The Publishers Association has called on the UK government to remove VAT from digital publications. New European legislation means the government may now apply a zero-rate of VAT to ebooks and bring them into line with print editions.
Paid-for digital publications, including eBooks, audiobooks, journals and newspaper subscriptions, are currently taxed at 20%. Print publications have never had VAT applied to them because successive British governments have sought to avoid a tax on reading, which would act as a barrier to knowledge.
Removing the tax could put up to £210m back into the pockets of UK consumers, half of whom (53%) read paid-for digital publications.
Stephen Lotinga, Chief Executive of the Publishers Association, said:
“The UK government has long said its hands are tied by EU law on this illogical and unfair tax – not any more. France, Italy and Iceland have already committed to lowering the tax on digital, with much of Europe set to follow suit. Without quick and decisive action from the government, the UK’s digital policy will fall behind its European neighbours.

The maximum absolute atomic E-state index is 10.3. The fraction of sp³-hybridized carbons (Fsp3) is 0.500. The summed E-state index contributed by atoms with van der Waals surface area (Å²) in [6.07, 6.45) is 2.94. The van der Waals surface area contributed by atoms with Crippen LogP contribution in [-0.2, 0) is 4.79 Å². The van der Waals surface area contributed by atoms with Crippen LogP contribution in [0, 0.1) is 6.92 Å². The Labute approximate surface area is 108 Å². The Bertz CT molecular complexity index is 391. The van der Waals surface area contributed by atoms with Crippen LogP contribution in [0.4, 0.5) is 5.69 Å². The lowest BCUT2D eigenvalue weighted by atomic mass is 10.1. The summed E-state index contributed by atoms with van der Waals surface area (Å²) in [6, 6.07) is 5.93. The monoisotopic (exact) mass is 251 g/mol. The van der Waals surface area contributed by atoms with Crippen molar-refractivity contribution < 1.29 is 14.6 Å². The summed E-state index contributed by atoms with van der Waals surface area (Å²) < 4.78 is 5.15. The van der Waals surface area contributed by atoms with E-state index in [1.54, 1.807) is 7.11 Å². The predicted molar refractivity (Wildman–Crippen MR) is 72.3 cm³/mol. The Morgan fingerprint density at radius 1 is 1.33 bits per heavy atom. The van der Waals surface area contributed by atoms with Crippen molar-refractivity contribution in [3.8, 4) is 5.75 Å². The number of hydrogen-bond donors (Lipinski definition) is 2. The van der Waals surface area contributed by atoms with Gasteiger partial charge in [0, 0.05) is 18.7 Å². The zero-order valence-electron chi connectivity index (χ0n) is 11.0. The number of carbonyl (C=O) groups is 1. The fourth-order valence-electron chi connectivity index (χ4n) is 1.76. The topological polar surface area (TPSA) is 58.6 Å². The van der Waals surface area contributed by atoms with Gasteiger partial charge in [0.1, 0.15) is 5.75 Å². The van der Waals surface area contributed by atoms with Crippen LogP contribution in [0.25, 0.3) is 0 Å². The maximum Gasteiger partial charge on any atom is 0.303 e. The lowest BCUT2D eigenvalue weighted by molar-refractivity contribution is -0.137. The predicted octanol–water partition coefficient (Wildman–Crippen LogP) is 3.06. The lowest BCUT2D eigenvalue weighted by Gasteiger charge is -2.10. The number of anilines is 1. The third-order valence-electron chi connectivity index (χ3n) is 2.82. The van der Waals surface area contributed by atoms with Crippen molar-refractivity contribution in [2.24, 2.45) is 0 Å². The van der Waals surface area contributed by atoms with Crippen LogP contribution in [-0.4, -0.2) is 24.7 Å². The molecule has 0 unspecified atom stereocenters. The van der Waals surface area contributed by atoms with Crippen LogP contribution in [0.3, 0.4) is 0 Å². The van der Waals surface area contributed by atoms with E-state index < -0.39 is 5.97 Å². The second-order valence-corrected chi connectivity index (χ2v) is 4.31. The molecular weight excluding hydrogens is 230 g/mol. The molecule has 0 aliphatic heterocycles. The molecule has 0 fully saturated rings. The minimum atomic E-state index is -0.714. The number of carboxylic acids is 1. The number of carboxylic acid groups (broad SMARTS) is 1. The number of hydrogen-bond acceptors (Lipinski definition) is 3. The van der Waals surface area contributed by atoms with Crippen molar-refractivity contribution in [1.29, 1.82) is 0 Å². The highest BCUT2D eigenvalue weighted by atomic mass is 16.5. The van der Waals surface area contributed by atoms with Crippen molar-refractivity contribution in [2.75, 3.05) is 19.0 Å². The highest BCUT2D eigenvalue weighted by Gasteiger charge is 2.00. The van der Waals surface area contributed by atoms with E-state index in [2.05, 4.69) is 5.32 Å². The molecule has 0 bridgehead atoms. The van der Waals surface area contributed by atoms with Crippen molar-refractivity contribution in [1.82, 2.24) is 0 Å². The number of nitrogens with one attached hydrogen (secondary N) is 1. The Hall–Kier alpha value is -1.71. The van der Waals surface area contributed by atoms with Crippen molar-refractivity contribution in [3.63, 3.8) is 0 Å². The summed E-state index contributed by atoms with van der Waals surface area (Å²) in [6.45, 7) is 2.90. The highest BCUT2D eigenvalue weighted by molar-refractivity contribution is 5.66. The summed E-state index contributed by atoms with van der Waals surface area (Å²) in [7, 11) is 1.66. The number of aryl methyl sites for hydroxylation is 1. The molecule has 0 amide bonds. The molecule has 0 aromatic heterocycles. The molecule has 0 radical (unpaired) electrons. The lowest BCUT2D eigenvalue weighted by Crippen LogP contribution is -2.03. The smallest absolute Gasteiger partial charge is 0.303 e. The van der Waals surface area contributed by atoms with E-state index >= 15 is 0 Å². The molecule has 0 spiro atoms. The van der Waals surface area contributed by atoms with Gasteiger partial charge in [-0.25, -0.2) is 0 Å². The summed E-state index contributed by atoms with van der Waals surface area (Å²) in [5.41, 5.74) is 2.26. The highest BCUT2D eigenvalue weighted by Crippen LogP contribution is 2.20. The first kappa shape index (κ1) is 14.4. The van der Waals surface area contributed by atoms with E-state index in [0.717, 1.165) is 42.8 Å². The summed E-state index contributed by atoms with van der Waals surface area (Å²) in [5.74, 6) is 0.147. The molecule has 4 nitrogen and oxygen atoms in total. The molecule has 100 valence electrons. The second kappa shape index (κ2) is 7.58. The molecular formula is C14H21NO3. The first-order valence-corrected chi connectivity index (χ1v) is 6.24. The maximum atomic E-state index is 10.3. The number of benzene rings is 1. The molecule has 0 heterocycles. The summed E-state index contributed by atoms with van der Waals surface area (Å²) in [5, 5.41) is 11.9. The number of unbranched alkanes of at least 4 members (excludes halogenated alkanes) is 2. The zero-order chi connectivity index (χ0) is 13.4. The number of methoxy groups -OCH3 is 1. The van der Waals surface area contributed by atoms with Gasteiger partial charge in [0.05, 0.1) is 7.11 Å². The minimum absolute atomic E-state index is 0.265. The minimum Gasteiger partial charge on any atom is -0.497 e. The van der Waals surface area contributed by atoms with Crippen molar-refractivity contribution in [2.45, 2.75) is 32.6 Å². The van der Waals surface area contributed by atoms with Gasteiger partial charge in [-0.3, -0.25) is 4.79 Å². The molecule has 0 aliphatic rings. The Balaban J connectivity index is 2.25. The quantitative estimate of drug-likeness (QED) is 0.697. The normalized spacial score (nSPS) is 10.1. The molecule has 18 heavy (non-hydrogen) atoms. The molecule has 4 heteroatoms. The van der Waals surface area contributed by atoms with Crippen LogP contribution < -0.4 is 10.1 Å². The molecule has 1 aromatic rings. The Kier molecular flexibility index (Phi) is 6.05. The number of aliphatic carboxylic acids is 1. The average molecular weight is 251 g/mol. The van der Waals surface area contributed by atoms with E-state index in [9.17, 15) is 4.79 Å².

“Zero-rating digital publications is a change which will not only put money into the pocket of consumers but also benefit authors, publishers and the wider UK economy. Reading is a social good, regardless of whether we read pixels or ink. That’s why we’re calling on the government to stick to its principles of not taxing knowledge by acting urgently to axe the reading tax.”
Lord Foster of Bath, who has tabled an oral question about the tax which will be heard this week in the House of Lords, said:
“It doesn’t make sense that VAT is charged on a digital book when its print equivalent is rightly exempt. The law needs to catch up with the way people read and learn today. It is important to shine a light on this issue, particularly now the EU law which prevented zero-rating digital publications has been changed. This is important for everyone who reads or listens to digital books, especially for those where accessibility plays a part. The government needs to urgently look at this issue.”
More information about the campaign and a public petition can be found at www.axethereadingtax.org.uk